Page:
Stylidium inversiflorum is distinctive in that the column, instead of coming down from the top of the flower and hitting an insect on the back, comes up from below and hits the insect on the lower surface of the abdomen. This positioning, opposite from that of S. macranthum, is achieved by a 180° twist in the pedicel.

The pattern of throat appendages and a fold in the corolla tube of S. inversiflorum are species characteristics.

A view of the column of S. inversiflorum shows the anthers open, revealing pollen grains.

On seasonally moist flats near Mt. Merivale, I found this distinctive species, which I called S. insensitivum.

If one digs up a plant of S. insensitivum, one sees that the leaf bases are swollen, and thereby a bulb is formed. These structures permit S. insensitivum (and related species, such as S. petiolare) to survive the hot and dry summer months.

The front of the flower of S. insensitivum reveals the yellow and purple markings in the throat: these are doubtless markings that attract the fly that pollinates it to the nectar in the corolla tube.

A side view of a flower of S. insensitivum. The column is very short and is immobile, whereas the related species all have sensitive columns that can be triggered. The column in this flower shows the stigma.

A side view of a flower of S. insensitivum, shown with the fly I found visiting the flowers in abundance. This flower is probably in a pollen-shedding stage; the hairs at the end of the column do not belong to the stigma.

There is not much to say about this tiny ephemeral Stylidium, which I named S. roseonanum, except that it is small, even compared to the other species in the species group to which it belongs, and that it has several distinctive characteristics. Ephemeral species of Stylidium can grow to flowering and form seeds in a few weeks. This habit is advantageous on sites that dry rapidly.

The tip of an inflorescence of S. squamosotuberosum, a species I discovered in swampy areas of the southwesternmost corner of Western Australia.

The center of this flower of S. squamosotuberosum reveals that throat appendages are absent. Distinctive markings in the throat of the corolla tube are the result of differential presence and color of cell contents. Notice the abundant nectar in the tube.

The labellum of S. squamosotuberosum is a tiny rounded shiny structure without any appendages. Most species of Stylidium have labella like this.

The unusual basal stem of S. squamosotuberosum, covered with scale leaves, gives S. squamosotuberosum its name. Storage in a thickened stem is unusual in the genus, and no other species has a tuberous stem that looks like this one.

Stylidium expeditionis at first glance looks like a common white-flowered triggerplant, S. caricifolium. However, the resemblance is only superficial.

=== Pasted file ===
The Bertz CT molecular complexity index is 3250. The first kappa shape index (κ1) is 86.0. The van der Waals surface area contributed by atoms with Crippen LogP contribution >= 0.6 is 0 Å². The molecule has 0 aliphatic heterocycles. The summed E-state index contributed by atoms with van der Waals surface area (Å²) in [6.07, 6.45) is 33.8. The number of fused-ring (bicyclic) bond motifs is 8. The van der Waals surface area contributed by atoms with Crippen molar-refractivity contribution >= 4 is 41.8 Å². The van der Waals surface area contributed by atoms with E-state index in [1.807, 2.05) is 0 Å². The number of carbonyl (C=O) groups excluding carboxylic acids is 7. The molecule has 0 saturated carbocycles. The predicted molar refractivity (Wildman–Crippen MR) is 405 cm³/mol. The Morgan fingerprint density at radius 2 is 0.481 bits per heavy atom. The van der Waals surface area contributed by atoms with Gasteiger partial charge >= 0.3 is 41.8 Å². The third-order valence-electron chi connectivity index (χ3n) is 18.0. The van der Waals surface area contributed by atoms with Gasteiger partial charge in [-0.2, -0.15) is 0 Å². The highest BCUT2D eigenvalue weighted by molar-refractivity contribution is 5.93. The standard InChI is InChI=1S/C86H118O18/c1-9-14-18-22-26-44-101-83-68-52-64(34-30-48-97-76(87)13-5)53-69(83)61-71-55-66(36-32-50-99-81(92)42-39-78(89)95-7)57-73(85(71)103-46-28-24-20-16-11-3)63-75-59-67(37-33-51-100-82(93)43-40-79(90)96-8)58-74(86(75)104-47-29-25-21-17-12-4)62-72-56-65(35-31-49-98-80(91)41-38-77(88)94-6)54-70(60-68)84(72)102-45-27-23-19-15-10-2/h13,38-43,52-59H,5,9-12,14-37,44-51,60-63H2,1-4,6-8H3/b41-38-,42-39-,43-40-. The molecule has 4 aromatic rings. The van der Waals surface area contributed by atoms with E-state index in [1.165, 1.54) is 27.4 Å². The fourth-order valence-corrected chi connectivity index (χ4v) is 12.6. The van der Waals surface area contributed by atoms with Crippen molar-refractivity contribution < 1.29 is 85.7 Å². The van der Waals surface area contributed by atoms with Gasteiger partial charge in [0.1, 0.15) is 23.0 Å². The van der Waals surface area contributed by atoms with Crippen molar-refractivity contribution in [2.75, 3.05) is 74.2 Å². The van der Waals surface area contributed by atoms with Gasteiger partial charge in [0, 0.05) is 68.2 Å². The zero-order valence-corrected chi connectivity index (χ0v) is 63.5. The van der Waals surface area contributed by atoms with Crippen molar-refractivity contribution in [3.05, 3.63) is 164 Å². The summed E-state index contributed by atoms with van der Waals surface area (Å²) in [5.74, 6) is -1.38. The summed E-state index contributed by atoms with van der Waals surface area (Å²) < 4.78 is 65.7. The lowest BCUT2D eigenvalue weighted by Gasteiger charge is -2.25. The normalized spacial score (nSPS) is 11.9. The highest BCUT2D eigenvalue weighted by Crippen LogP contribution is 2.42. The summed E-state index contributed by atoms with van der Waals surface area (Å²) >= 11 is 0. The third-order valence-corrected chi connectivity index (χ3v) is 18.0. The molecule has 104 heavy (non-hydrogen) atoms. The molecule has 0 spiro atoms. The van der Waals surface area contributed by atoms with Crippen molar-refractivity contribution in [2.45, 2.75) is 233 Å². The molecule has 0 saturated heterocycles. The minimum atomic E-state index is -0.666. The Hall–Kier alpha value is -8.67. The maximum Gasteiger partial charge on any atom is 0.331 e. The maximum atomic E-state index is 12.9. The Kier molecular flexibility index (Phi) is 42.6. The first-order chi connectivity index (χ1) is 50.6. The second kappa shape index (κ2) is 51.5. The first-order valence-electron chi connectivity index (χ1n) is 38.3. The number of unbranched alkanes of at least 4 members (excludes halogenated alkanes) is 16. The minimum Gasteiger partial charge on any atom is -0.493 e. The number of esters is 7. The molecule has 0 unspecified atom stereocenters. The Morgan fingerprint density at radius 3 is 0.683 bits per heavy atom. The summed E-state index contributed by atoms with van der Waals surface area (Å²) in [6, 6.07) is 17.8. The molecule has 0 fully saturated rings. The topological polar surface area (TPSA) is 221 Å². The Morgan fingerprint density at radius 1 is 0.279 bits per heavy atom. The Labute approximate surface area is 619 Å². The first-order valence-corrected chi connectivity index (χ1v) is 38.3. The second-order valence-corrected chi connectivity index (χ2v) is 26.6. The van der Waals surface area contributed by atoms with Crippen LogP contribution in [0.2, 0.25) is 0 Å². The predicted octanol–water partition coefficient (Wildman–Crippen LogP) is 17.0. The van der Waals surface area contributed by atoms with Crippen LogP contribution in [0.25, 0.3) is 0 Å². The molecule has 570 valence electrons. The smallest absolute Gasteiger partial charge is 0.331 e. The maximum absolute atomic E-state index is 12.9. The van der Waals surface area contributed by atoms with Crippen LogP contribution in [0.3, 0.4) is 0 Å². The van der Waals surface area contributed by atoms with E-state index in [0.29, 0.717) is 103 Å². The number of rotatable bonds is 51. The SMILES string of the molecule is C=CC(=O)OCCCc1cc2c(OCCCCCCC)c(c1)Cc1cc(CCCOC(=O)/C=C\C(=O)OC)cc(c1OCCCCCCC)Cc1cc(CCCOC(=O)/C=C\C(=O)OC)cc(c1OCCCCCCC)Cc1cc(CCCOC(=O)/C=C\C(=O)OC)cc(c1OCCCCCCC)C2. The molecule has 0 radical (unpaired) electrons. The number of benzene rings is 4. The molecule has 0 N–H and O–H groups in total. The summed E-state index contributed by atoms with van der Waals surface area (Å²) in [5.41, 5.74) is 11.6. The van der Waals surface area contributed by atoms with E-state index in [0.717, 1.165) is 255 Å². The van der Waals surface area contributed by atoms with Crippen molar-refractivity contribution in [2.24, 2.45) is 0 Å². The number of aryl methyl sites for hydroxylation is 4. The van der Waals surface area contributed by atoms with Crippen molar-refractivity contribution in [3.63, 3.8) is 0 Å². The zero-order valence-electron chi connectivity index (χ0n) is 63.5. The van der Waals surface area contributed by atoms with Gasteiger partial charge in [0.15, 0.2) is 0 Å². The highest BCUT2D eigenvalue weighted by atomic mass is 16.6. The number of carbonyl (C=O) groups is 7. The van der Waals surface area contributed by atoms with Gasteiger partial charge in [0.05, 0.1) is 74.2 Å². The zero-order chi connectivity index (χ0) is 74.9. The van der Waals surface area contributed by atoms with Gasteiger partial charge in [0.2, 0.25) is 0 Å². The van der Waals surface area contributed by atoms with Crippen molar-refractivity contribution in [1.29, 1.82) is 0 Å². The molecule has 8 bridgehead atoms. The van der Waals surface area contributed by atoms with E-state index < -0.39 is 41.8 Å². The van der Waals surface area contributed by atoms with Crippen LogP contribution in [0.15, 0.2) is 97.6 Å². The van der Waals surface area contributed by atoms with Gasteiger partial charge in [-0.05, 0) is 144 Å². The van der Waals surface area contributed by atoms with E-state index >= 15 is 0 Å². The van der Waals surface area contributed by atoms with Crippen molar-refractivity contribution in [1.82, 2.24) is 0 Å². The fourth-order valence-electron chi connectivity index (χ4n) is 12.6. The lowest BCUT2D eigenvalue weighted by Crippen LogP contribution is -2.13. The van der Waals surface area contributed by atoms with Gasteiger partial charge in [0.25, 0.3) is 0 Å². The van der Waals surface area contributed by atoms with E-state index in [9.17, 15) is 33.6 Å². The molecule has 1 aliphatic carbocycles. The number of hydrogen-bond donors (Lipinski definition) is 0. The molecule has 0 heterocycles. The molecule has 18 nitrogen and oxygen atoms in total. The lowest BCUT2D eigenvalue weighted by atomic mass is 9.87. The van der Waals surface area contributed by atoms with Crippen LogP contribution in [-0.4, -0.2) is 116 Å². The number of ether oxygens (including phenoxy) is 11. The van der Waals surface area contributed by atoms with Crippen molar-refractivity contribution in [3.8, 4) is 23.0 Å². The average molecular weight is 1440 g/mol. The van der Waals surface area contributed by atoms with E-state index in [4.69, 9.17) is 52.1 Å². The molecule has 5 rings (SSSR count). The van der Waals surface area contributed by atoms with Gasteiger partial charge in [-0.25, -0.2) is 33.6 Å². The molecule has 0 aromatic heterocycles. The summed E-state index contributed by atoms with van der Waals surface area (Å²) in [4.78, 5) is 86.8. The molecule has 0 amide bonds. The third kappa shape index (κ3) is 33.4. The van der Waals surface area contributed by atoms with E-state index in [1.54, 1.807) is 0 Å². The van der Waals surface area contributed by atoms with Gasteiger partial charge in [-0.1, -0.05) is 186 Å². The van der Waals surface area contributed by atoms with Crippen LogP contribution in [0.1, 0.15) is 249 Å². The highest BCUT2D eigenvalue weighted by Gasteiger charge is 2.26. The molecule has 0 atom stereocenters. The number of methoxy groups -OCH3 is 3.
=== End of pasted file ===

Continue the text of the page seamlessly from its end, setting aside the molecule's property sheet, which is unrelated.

A flower of S. expeditionis shows several distinctive features: the upper corolla lobes are larger than the lower ones, and form a sort of reverse-hooded conformation. The column is rather small compared to the columns of related species.

The throat appendages of S. expeditionis are like those of related species: two larger, four smaller; however, all of them are red-tipped, a distinctive species feature.

The leaves of S. expeditionis are unique in the genus. Instead of being recurved, they are flat, and both sides have a pair of grooves in them.

The helicopter that took Clyde Dunlop and me to the Arnhem Land sandstone plateau.

When I saw this stream with its white sandy margins from the helicopter, I knew that there would be some triggerplants there, and I told the pilot to put us down there. We stayed a couple of days.

A single small flower on a long slender stem: this is S. longicornu, a new species belonging to the Centridium group of the genus.

The flowers of S. longicornu are small and funnel-shaped, and unlike those of related species in their violet color.

A side view of flowers of S. longicornu shows its nectar-containing spur.

The flowers of S. simulans resemble those of another species, S. lobuliflorum, but that species is not closely related. Probably this is a case of floral mimicry, where flowers of one species resemble those of another with which it grows. By being very similar, the flowers of two species can attract the same pollinating insect.

The fruits of S. simulans are slender: when they break open, the fruit walls bend back, exposing the seeds. The small size of seeds of most Stylidium species—about the size of grains of sand--would seem to make them suited for wind-dispersal.

A flower of S. simulans seen in face view.

In the throat of flowers of S. simulans are some tiny toothlike appendages.

A new species found at the second place I visited by helicopter on the Arnhem Land plateau, S. nominatum.

S. nominatum grows with a species of Mitrasacme, which belongs to Gentianaceae. The flowers are very similar in size and coloration. Because the Stylidium resembles the Mitrasacme so closely, I named it S. mitrasacmoides. A gaffe—the name S. mitrasacmoides had already been used (it probably is a synonym of S. alsinoides). So I had to rename the species, and I chose the name S. nominatum (the “already named” Stylidium). In doing so, I remembered the botanist who named a new Ribes species, but twice is succession, picked a species name that had already been used in Ribes—so the third time he named it Ribes binominatum (the “twice-named” Ribes).

Stylidium nominatum flowers have distinctive yellow throats and throat appendages.

The outside of the flower of Stylidium nominatum shows the tiny pointed labellum on the outside of the corolla tube.